As a first-time homebuyer, you’ll want to learn as much as you can about mortgages—what they are, how they work, and how they can benefit you. While you may be consulting a mortgage specialist during the home-buying process, the more knowledgeable you can become about understanding mortgages, the more likely you’ll be able to articulate what you need—and want—in a mortgage.
Here’s a short primer on mortgages and key mortgage terms to help get you started.
What is a mortgage?
A mortgage is a loan given by a bank or mortgage lender to help you buy a home. It can allow you to get into a home sooner than if you had to save up for the whole purchase price. The house acts as collateral for the money you are borrowing.
How a mortgage works when buying a home
- The buyer uses funds from a mortgage to pay the seller for the property and the buyer repays any money borrowed, plus interest and fees, over a set period of time (e.g., 5, 10, 15, 20 or 25 years).
- The buyer pays the lender generally every month. A portion of the payment, the principal, is used to pay down the amount borrowed and a portion of the payment is applied to interest.
- The mortgage is registered on the property with the applicable provincial or territorial land registry office.
- In many cases, the buyer can move into the new home as soon as the closing is complete (contract terms can sometimes specify a later move-in date).
Choosing the right mortgage
Choosing a mortgage is one of the biggest decisions you’ll make. Consult a mortgage specialist for overall guidance and support.
Some things you’ll want to consider:
- Type of mortgage: Fixed-rate or variable-rate, open or closed.
- Mortgage term: The length of time a mortgage rate, lender and conditions set out by the lender are in effect. Typically terms range from six months to up to 10 years.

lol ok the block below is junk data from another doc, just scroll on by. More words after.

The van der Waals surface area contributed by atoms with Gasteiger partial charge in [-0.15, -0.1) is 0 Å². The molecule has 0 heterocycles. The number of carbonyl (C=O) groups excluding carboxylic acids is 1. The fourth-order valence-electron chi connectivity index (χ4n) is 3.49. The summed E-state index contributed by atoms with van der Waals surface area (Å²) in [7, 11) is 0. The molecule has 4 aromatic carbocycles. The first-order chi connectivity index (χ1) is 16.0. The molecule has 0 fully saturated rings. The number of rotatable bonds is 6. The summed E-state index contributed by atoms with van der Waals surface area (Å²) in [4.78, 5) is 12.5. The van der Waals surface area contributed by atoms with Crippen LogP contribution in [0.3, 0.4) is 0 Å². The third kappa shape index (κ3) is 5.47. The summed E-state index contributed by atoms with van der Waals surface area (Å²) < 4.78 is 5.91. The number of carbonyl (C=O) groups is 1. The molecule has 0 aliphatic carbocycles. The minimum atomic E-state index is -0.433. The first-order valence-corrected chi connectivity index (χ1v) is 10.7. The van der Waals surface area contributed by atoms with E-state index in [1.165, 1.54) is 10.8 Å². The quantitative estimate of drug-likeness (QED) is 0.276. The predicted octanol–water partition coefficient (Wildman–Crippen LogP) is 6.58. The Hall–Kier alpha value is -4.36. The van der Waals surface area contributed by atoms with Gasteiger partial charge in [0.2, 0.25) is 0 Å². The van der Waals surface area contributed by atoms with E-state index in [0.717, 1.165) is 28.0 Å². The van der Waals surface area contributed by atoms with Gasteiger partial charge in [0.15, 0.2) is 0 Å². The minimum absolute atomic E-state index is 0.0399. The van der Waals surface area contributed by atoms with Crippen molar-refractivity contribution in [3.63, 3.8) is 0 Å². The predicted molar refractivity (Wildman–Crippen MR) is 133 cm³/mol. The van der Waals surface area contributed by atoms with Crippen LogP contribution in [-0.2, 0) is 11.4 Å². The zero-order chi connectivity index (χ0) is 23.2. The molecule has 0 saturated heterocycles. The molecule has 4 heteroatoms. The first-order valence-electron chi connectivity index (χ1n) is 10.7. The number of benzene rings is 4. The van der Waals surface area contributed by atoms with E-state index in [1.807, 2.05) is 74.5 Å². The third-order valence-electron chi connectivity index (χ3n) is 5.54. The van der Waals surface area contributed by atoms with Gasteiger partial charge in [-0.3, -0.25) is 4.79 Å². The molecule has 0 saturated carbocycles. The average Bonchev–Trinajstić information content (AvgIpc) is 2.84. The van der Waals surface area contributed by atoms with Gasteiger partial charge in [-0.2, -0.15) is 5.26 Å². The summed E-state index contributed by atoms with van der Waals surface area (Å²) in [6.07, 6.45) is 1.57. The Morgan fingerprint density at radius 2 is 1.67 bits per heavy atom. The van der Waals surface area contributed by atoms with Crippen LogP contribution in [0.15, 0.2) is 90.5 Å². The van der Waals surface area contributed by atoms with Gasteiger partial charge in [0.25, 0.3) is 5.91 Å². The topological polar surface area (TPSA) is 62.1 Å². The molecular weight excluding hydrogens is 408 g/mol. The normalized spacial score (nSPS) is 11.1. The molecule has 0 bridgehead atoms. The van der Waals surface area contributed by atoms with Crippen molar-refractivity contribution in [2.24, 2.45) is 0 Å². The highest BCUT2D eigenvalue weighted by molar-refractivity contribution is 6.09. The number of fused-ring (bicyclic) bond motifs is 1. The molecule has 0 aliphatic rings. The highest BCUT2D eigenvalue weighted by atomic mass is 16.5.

- Amortization period: The total length of time it will take you to pay off your mortgage, typically people choose 25 or 30 years amortization periods.
A longer amortization period usually means lower monthly mortgage payments. It can also mean you’ll pay more interest overall because you’re taking longer to pay back the mortgage principal to the lender. Note that if you choose an amortization over 25 years, you must have a down payment of at least 20% of the purchase price.
Home ownership and building equity in your first home
Building equity is an important part of owning a home and having a mortgage. Equity is the difference between your property’s value and the amount you owe on your mortgage. There are extra things you can do to build equity:
- Make extra payments whenever possible to help reduce your mortgage principal (but be aware of prepayment penalties or fees).
- Make home/property improvements to increase the value.
Frequency of mortgage payments
You will also have the flexibility to choose the frequency of your mortgage payments. While monthly payments remain the default choice of many home buyers, there are a number of other options available, including: semi-monthly, bi-weekly, accelerated bi-weekly, weekly and accelerated weekly. Keep in mind that the more often you make payments the more you will save on interest over the life of the mortgage.
When you select an accelerated weekly or bi-weekly payment option, you are essentially making the equivalent of one additional monthly payment each year which will help pay down your mortgage faster.
A great tip to make paying your mortgage a bit easier: Schedule your payments to coincide with when you get paid.
Speak with a mortgage specialist to discuss all the mortgage options available to you.
This article offers general information and should not be regarded as a complete analysis of the subject matter discussed. It is not intended as legal, financial or other professional advice. Consult a professional advisor regarding your specific situation.
Personal lending products and residential mortgages are offered by Royal Bank of Canada and are subject to its standard lending criteria. Some conditions apply.
This post was originally shared on the RBC Blog, see the original post here.